Clinton Arnold, Ephesians (Grand Rapids: Zondervan, 2010).

shane lems

Sexual Impurity: Let It Not Be Named Among You

I’ve been enjoying Clinton Arnold’s commentary on Ephesians.  He explains grammar and syntax very clearly, is level-headed, is not long-winded, and is pastoral.  While studying Ephesians 5:1-5 this week in sermon preparation, I found a helpful explanation of Ephesians 5:3 (but sexual immorality and all impurity or covetousness must not even be named among you, as is proper among saints).  Below is part of his commentary on this verse – and it is very much worth reading since we live in a culture where sexual impurity is paraded and flaunted almost everywhere you turn.  No one blushes anymore at the horrible sexual sins of our age (cf. Jer. 8.12).

“Paul begins [in 5:3] with an appeal for the readers to eliminate sexual immorality (porneia) from their lives.  This is similar to the exhortation he gives to the new Gentile believers of Thessalonica when he calls them to abstain from sexual immorality as he explains to them what it means to be sanctified (1 Thess 4:3).  The term has a long history of being translated ‘fornication’ (see NRSV; RSV; NKJV; KJV; Geneva; Tyndale), which was commonly used to refer to two unmarried people having consensual sex.  The term clearly encompasses this, but should be understood in the broadest possible sense of any kind of sexual activity outside of a committed marriage relationship.”

“This would include premarital sex, adultery (Matt 19:9), sex with a prostitute (1 Cor 6:12-20; see also Hos 1:2; Nah 3:4), homosexual liaisons (Rom 1:29), and incestuous relationship (1 Cor 5:1).  Jesus spoke of ‘sexual immorality’ as one of the evils that flows from a corrupt heart (Matt 15:19; Mark 7:21).  Elsewhere, Paul lists it as one of the deeds of the flesh (Gal 5:19), and it is proscribed by the ‘apostolic decree,’ where it is also closely related with idolatry (Acts 15:20).”

“Illicit sexual activity was an enormous problem for new Gentile Christians to overcome in the early church.  Adulterous relationships, men sleeping with their slave girls, incest, prostitution, ‘sacred’ sexual encounters in the local temples, and homosexuality were all a part of everyday life.  There was not an accepted social standard with regard to sexual relations, although some stoics (esp. Epictetus and Musonius Rufus) spoke against the prevailing practices in Roman society because they represented a lack of control over the passions.  Rampant sexual immorality in Graeco-Roman society was why the Jews had long been appalled at the behavior of the Gentiles in this regard and considered them ‘impure.’  The Mishnah even prohibits a Jewish woman from ever being left alone with a Gentile because he cannot be trusted sexually (m. Abod Zar. 2.1).”

“…Paul stresses that such conduct is utterly inconsistent with their new identity as God’s chosen people.  They are no longer Gentile sinners, but a new creation that is like God in righteousness and holiness” (p. 321).

Clinton Arnold, Ephesians (Grand Rapids: Zondervan, 2010), 319-320.

shane lems

Great is Artemis of the Epheisans! (Acts 19:34)

Clinton Arnold’s ECNT (Exegetical Commentary on the New Testament) on Ephesians is one of my favorite newer commentaries on this epistle of Paul.  It is laid out well, easy to read and follow, and it has great features (i.e. outlines, historical context sections, etc.) that make it a useful tool for studies in Ephesians.  In the introduction Arnold discusses Artemis/Diana, the chief goddess of ancient Ephesus.  Here are a few excerpts that show how influential the Artemis cult was in 1st century Ephesus.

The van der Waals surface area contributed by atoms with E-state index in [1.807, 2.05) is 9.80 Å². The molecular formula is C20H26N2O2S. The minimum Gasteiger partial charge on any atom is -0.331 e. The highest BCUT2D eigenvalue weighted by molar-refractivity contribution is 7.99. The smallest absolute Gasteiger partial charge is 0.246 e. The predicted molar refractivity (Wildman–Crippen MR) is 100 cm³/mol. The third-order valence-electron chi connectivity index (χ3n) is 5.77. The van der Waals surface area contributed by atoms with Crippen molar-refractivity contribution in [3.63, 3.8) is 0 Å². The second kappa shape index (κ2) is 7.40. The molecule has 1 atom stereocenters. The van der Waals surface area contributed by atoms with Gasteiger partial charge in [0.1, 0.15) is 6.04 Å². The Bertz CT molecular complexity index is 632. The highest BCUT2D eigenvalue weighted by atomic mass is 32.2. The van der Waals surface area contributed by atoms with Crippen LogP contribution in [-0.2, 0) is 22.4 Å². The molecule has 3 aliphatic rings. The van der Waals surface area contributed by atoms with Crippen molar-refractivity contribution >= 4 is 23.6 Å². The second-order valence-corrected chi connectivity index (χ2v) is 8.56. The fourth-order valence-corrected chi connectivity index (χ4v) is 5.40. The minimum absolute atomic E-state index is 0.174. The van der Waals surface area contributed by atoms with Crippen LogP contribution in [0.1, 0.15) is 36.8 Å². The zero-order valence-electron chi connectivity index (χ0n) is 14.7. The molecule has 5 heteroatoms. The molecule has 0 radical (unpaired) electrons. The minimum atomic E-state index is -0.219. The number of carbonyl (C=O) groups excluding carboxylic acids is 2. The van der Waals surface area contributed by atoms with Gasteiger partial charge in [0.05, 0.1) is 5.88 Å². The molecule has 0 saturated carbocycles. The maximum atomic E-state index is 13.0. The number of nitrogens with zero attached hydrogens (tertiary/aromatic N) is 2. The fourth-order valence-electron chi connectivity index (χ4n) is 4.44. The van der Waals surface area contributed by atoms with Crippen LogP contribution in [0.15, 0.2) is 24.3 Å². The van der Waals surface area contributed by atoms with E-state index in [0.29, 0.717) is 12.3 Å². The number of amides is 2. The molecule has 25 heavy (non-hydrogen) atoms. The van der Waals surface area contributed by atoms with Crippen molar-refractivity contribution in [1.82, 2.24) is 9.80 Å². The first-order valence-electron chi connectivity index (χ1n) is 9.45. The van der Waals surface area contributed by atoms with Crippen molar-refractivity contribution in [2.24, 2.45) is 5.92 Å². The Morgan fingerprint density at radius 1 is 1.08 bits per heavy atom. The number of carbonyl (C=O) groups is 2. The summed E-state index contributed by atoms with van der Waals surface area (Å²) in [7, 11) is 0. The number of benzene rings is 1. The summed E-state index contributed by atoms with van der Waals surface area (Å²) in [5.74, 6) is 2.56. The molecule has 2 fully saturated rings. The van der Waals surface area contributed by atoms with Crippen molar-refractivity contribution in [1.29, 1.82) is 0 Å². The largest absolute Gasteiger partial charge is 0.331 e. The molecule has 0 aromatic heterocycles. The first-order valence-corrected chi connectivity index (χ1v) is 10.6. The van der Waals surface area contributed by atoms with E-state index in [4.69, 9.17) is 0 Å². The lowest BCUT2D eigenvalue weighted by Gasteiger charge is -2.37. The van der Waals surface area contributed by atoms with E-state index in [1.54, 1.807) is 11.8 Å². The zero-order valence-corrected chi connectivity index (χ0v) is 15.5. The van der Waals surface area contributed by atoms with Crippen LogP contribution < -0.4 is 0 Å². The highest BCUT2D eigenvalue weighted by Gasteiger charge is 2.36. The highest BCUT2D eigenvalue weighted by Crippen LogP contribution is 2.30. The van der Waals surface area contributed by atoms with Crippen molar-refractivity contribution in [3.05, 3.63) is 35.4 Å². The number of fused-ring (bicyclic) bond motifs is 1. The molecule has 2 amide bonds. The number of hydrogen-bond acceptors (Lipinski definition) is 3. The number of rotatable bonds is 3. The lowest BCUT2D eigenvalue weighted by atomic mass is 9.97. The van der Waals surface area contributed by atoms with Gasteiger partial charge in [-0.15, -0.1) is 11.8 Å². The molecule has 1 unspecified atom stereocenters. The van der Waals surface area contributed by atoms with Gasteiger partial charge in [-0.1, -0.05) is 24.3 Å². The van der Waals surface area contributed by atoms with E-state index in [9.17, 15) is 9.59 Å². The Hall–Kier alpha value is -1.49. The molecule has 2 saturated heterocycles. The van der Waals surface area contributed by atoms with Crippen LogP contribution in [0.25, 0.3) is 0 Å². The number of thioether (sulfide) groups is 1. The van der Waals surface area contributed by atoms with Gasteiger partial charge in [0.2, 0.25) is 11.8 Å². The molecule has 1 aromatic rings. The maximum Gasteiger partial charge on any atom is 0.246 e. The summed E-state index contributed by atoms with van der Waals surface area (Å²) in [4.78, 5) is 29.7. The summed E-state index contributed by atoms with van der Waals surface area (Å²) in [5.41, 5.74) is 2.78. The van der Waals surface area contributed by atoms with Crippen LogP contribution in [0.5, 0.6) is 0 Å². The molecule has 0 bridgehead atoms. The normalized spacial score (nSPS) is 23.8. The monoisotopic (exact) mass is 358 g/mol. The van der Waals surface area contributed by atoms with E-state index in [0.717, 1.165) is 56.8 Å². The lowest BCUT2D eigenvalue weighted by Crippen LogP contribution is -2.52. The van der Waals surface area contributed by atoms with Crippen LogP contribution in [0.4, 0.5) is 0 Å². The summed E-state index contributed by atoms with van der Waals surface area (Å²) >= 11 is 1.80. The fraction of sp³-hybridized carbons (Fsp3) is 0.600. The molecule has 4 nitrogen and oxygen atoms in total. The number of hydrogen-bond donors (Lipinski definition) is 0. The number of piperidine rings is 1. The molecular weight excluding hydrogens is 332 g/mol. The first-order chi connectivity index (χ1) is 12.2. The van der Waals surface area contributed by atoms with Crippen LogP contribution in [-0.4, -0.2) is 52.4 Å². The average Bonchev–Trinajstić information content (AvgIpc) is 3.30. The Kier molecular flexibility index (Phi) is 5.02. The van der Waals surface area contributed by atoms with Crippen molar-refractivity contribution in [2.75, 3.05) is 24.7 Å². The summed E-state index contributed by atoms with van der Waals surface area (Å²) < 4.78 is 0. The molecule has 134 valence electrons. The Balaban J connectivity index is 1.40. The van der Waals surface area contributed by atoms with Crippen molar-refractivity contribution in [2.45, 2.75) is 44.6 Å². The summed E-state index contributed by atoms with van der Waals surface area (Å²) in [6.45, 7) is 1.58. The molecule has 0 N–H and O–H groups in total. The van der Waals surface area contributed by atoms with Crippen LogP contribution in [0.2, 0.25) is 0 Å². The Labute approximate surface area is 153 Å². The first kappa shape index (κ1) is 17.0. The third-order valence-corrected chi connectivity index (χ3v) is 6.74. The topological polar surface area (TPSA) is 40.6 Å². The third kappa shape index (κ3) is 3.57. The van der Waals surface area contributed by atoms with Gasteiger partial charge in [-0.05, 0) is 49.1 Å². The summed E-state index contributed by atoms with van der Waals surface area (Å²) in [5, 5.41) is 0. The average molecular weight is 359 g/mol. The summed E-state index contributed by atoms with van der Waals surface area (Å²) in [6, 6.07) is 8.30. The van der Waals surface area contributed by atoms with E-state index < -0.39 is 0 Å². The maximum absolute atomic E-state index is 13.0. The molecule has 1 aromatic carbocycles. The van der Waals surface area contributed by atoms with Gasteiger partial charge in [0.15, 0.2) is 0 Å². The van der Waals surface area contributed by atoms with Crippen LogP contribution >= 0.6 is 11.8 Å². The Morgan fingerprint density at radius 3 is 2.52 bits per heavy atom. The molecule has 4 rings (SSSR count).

“Her relationship to the city could best be described as a covenant bond and thus she was often called ‘Artemis of the Ephesians.’  The size and grandeur of her temple, located outside of the city walls in a sacred area, caused ancient writers to laud it as one of the seven wonders of the ancient world. …Twice every week, a procession was held in which adherents paraded her statues, marching from the temple, through the Magnesian Gate, through the whole city, out the Coressian Gate, and back to the temple.”

“The influence of this goddess and the cult attached to her permeated every area of life for those who lived in this city.  The temple was the major banking center for the city, her image adorned the coinage, a month of the year was named after her, Olympic-style games were held in her honor (called the Artemisia), and she was trusted as the guardian and protector of the city.”

“…Artemis was a benevolent deity.  …She was an incredibly powerful deity and would sympathetically use her power on behalf of her devotees.  Thus, she was acclaimed ‘Queen of Heaven,’ ‘Lord’ (kuria), and ‘Savior’ (soteria).  …She could break the chains of fate, protect people from various kinds of tormenting spirits, and defend people against spirits coming to bring injury, sickness, plague, and harm.”

“According to Luke, many people who were devotees of this cult became Christians during Paul’s ministry there.  In fact, so many people were turning to Christ that it was beginning to have an adverse impact on the sales of silver shrines to the goddess.  This is what led to the guild of the silversmiths raising the alarm that caused the mob uprising in the theater (see Acts 19:23-41).”

Arnold does explain the Artemis cult in more detail which I can’t fit here.  This is incredibly helpful historical background material for students of the NT – specifically Acts and Ephesians.  Again, I highly recommend this commentary: Ephesians by Clinton Arnold.

rev shane lems
hammond, wi